What are ADHD symptoms for your child if your are located in Toronto, Montreal, Vancouver, Calgary, Edmonton, Saskatoon etc
Are you looking for Therapy for ADHD? Child ADHD stand for Attention Deficit/Hyperactive Disorder and is formally characterized by inattention, hyperactivity and impulsivity. It is one of the most common mental health conditions amongst children and more than 5% of school children have been diagnosed by seeing a child therapist. There are different “types” of ADHD Including hyperactive type, inattentive type and combined type. It may present with insomnia, or dyslexia, with anger issues, behavior problems or mood swings. It may present with signs of ODD, OCD, Autism or Asperger’s and in some cases, it may not present with anything at all.
Symptoms of ADHD in Children:
The three main symptoms of ADHD include distractibility, restlessness and impulsivity with secondary symptoms such as procrastination. messiness, disorganization, anxiousness, moodiness, or loneliness. If you are a parent who is struggling with how to cope with your child’s behaviors, attitudes or temperament as a result of an ADHD diagnosis, we believe this article will be helpful. If you believe your child exhibits the following behaviors, you may consider visiting a child therapist in your area.
ADHD affects children academically in the area of compromising executive function skills such as memory and concentration, however, ADHD also affects children socially and emotionally as well. ADHD cause deficits in both social and emotional learning. Here are five common social and emotional challenges your child may face as a result of living with ADHD:
– Lack of self-control;
– Decreased pro-social behaviours making it harder for them to make and hold on to friends;
– Lack of social awareness and inability to pick up on social cues;
– Low emotional regulation- cave into their emotions rather than processing or managing them;
– Lack of organizational skills and reliability.
ADHD Tools for Children:
There are many tools you can provide your child to help them master Social and Emotional deficits.
A child with ADHD will often have difficulty managing emotions. They may be more sensitive, have more intense emotions, and have more frequent bouts of emotional distress than the average child. You may see tendencies of this in your child when they struggle to calm down or soothe themselves after a meltdown or can’t find the motivation to take on new challenges. Kids with ADHD, more than other children their age, may also:
• Become easily irritated or frustrated;
• Want what they want and they want it now!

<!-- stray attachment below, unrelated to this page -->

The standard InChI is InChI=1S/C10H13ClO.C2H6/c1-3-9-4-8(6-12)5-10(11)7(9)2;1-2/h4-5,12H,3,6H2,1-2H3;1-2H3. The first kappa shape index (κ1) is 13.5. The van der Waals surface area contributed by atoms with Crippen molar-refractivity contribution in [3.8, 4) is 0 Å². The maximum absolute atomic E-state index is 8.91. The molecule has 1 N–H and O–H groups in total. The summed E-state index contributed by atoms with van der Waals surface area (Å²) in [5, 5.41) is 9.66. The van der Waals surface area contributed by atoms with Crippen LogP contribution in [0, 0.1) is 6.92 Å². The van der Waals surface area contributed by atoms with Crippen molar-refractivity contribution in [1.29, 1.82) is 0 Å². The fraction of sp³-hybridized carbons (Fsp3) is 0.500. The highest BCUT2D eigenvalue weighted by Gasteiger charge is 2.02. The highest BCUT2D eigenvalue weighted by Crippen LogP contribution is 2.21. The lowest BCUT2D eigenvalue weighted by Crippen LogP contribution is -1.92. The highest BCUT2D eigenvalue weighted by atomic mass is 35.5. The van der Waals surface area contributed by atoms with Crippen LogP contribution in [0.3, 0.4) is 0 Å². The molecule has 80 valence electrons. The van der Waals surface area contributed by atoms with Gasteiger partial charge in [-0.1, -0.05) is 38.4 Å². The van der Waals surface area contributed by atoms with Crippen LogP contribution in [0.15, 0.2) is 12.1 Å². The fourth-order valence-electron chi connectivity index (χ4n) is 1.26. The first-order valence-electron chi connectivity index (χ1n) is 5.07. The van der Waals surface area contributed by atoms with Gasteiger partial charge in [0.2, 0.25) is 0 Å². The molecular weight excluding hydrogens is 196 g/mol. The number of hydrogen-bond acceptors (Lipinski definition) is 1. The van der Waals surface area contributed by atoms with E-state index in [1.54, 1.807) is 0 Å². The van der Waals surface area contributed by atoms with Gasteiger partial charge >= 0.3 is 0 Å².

• Can’t seem to use coping mechanisms to calm themselves down when angry;
• Very sensitive to criticism or other people’s judgments.
Due to the nature of ADHD, children may struggle with logical problem solving because their emotions get in the way. It may be more difficult for them to be rational because their emotions can easily overwhelm them. As they get stuck in their emotions – the only thing that matters to them is how badly they feel. For this reason, it is critical for such children to have tools to manage their emotions so they could go on with business as usual. Otherwise, the repercussions include the following:
• Feeling overwhelmed to the point of discouragement or disillusionment
• Feel afraid or too fearful to try or begin new challenges or tasks;
• Feel anxious about mingling with others or developing relationships;
• Feel inferior or insecure so they give up easily;
• Feel insecure, or afraid so they procrastinate;
• Feel needy for attention so they misbehave to get it.
These behaviors that haunt parents daily often stem from emotional deficiencies.
How You Can Help
– Let your child know the importance of emotions and expressing them often;
– As a parent, model expressing your own emotions to your child;
– Register your child in SEL (Social Emotional learning) classes;
– Articulate for your child how they may be feeling if they don’t have the words. Put yourself in their shoes and speak for them if it is difficult for them to express themselves.
If your child often struggles with managing emotions, it can be a good idea to talk with his or her doctor. You may want to discuss having your child register for Positive Kids or try taking medication. Having some tools through Positive Kids and medication may help improve his ability to manage his emotions more effectively. If you live in the Toronto area and are interested in child therpy, call us for a free 15-minute consultation on how Positive Kids can help your child.